Saturday, September 28, 2013

Rain And Clichés


Water, wine and blood. They represent both life and death, possibility and a terminus. When I see and hear rain wherever I am becomes my birthplace, the ocean, Eden and a cemetery. It ties me to all life at all times and it foretells my death.

At one point I tried to catalog all of the songs I could think of that were about rain or at least used rain imagery. There were too many. There were far too many. Rain symbolism, in all its forms, is a cliché.

My sister once told me that she was interested in clichés because there had to be a reason an idea or expression graduated from use to over-use. She said she suspected that a cliché needed to have a special kind of underlying truth. When expressed, this truth resonated with so many people that when they repeated it a threshold was crossed and the audience soon found it tiresome, yet still largely true.

So it is with rain.

There are two kinds of graveside funerals in film. In one the cemetery is ironically sunny and beautiful, presenting the survivors' grief in relief against their surroundings. In the other the funeral party is oppressed by rain, surrounded and saturated by the reality and finality of death. Their efforts to cope are washed away in rivulets, small but unstoppable. Water always has its way. In addition to life and death water is time.[1]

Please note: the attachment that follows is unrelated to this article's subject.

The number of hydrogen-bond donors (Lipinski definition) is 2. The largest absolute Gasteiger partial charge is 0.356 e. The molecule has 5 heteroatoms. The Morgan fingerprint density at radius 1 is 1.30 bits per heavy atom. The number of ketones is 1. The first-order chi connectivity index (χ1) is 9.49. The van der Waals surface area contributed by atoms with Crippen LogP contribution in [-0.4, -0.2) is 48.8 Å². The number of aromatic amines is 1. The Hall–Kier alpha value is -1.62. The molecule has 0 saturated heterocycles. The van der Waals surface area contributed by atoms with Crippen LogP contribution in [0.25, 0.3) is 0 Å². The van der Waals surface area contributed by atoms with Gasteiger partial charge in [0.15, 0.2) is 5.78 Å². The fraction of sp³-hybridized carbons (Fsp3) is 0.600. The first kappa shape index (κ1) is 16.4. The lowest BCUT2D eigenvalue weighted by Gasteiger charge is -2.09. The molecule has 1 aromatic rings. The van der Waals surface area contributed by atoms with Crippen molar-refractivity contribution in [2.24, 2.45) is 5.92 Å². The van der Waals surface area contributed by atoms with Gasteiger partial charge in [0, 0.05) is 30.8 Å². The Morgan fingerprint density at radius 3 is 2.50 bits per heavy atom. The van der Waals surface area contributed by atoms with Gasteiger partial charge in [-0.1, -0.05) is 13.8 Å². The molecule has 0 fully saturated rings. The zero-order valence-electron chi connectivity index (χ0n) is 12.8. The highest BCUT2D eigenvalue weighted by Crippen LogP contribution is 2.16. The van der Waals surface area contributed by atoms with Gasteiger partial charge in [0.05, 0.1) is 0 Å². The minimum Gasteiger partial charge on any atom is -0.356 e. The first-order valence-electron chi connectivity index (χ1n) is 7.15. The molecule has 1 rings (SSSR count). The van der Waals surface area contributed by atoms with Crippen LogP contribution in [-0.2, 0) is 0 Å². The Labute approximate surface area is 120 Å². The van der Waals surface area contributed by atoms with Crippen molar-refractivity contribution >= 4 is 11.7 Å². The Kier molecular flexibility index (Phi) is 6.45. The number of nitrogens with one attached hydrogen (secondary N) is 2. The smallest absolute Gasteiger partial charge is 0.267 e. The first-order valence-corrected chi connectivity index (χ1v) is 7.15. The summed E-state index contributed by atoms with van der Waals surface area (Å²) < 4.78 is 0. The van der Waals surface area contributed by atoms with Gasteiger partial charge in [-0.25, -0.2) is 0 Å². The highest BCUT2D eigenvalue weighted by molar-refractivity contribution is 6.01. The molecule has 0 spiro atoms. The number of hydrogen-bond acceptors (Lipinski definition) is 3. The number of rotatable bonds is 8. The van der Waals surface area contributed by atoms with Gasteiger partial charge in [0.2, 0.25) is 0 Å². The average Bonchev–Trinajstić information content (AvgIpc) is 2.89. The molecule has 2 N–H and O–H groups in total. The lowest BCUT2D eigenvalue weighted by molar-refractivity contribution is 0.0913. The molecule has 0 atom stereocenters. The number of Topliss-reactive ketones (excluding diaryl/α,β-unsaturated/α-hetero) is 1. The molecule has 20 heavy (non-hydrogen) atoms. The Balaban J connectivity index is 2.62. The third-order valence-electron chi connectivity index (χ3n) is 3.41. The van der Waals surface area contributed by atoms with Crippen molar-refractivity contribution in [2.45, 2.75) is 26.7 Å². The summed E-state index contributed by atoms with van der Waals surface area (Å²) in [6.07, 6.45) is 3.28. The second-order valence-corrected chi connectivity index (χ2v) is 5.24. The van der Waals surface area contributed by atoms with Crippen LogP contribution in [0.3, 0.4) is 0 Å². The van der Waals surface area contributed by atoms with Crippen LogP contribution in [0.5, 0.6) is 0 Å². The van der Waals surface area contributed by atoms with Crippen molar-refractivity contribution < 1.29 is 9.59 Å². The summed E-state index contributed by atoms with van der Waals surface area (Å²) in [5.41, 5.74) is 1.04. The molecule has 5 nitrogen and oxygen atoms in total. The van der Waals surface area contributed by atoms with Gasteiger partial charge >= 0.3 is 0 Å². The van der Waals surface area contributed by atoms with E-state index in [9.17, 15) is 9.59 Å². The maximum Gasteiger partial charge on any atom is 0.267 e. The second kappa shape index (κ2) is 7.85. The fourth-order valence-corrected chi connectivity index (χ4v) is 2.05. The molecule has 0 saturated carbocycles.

This morning it is raining. I love the sound. It grounds me and makes me feel connected to all sorts of good things and to a healthy kind of sadness. Since it has been done, and over-done, should I write about it? Rain imagery is clichéd but like the river of time[2] it is such a powerful symbol it's also a shame not to use it, unless we are going to quit talking about life, death and time.

Water, wine and blood. Rain, river and ocean. Life, death and time. Love, sex and friendship. Parents, teachers and children. If we didn't repeat ourselves we couldn't talk at all.



[1] There is a third, the winter graveside scene. I think this is a variation, a more subtle version of the rainy funeral. Snow and ice are water in league with cold.

[2] One of my favorite sayings is that you can't step in the same river twice. It's true in so many ways and for so many reasons. At the same time, it gets its punch from the objective fact that it isn't true. No matter how many time I step in and out of the Mississippi it will still be the Mississippi when I come back later. So, while I think it a lot, I try not to say this one too often. I think it irritates people.

No comments: